Barwoorsh…Barwoorsh…Barwoorsh…Strong, steady, soothing, powerful; you could listen to the rhythmic pulse forever. But you don’t have forever, and when the tide goes out, so do you.
I lay in a quiet room, a technician amping the sound of blood coursing up my carotid arteries, pumping O2 into the gray-matter in my skull, over and over, as they did before I was born.
Coincidentally, I had bought Douglas Preston’s thriller, Tyrannosaur Canyon, to read in the waiting room, having just read his March 29 The New Yorker piece, “The Day the Dinosaurs Died,” about his visit with paleontologist Robert DePalma into his Hell Creek geological formation site in North Dakota. DePalma had made a number of amazing discoveries, one of which was that the specimens he uncovered were upright and intact, not flattened or distorted as most specimens become over time. Their burial indicated a sort of flash-fossilization, coinciding with the 66-million-year-old impact of the asteroid called Chixulub after the site of its impact on the Yucatán peninsula; the big bang that put paid to the dinosaurs and most everything else living in the Cretaceous.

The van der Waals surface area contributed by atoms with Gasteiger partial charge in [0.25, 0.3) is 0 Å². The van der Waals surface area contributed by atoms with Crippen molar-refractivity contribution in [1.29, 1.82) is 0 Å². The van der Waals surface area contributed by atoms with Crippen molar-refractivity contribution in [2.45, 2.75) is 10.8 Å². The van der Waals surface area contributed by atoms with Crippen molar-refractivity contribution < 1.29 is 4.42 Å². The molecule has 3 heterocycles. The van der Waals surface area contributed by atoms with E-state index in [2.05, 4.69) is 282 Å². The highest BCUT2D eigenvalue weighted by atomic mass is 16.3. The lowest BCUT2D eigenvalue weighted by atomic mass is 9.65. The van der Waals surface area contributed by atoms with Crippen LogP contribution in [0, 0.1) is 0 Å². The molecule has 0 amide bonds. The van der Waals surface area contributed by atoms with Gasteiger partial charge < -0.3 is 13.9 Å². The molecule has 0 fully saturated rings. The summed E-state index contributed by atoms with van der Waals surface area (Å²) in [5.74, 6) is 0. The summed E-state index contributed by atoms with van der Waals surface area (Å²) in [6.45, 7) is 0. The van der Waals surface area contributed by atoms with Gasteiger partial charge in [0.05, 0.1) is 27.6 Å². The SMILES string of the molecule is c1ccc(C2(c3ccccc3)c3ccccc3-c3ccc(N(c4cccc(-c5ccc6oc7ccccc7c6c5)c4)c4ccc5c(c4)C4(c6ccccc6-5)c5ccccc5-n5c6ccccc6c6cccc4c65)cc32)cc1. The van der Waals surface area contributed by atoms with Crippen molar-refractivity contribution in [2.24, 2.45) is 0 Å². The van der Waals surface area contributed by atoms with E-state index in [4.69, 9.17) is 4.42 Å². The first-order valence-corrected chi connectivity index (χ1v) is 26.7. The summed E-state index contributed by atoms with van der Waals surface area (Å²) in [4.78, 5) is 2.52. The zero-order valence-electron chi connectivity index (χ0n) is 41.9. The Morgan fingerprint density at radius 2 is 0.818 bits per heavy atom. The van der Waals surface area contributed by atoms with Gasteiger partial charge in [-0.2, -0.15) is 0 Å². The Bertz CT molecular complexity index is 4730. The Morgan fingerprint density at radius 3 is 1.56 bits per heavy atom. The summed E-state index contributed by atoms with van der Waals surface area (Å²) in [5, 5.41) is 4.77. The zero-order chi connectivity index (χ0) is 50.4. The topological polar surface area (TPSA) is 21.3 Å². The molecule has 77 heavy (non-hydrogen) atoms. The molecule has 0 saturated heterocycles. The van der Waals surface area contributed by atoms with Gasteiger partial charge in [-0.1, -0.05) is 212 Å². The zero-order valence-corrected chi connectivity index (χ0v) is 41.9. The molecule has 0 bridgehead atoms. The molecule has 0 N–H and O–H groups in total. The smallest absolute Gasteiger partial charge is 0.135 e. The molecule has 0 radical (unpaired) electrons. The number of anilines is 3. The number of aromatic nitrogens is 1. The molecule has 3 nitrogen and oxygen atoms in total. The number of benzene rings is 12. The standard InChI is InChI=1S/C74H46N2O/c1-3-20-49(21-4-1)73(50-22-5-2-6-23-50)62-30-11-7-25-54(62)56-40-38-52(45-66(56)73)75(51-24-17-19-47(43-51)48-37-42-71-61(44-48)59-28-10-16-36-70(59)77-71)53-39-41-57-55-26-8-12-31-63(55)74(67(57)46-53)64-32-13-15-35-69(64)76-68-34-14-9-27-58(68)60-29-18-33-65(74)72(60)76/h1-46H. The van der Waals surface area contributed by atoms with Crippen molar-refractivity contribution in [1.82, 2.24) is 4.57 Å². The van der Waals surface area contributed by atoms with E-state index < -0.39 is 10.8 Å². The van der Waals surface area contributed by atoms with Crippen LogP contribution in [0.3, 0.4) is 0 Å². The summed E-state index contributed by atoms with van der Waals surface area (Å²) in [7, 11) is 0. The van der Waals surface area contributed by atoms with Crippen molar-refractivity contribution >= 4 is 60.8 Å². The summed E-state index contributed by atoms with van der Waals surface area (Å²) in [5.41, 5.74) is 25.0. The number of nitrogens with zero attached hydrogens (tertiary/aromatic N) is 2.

This unimaginable impact and near instantaneous destruction of life created what is known as the KT line, the demarcation between the dinosaurs and the rest of the ensuing 66 million years. (K stands for “Cretaceous,” T “Tertiary,” now “Paleogene,”) Below KT there be dinosaurs; above, none.
Competing with Chixulub is the Deccan theory, asserting that dinosaurs faded over hundreds of thousands of years through worldwide volcanic eruptions. Perhaps so, or by some combination. Personally, I’m drawn to that long, gray KT line of compressed dinosaurs: one door banged shut, opening the next—eventually—for humans. If DePalma is right, tens of millions of inner seas went dry in minutes, not hundreds of thousands of years of attrition. What a massive ebbing and flowing was checked when the lights went out. Or, rather, on, in a global burning, blazing hotter than the sun.
I only had so much time that day to drift on my inland sea, and the Barwoorsh of my personal A-positive tributaries was a reminder that all blooded creatures, Winston Churchill to T-Rex, rose from Earth’s oceans and our lives, while they last, continue to echo their ebb and flow.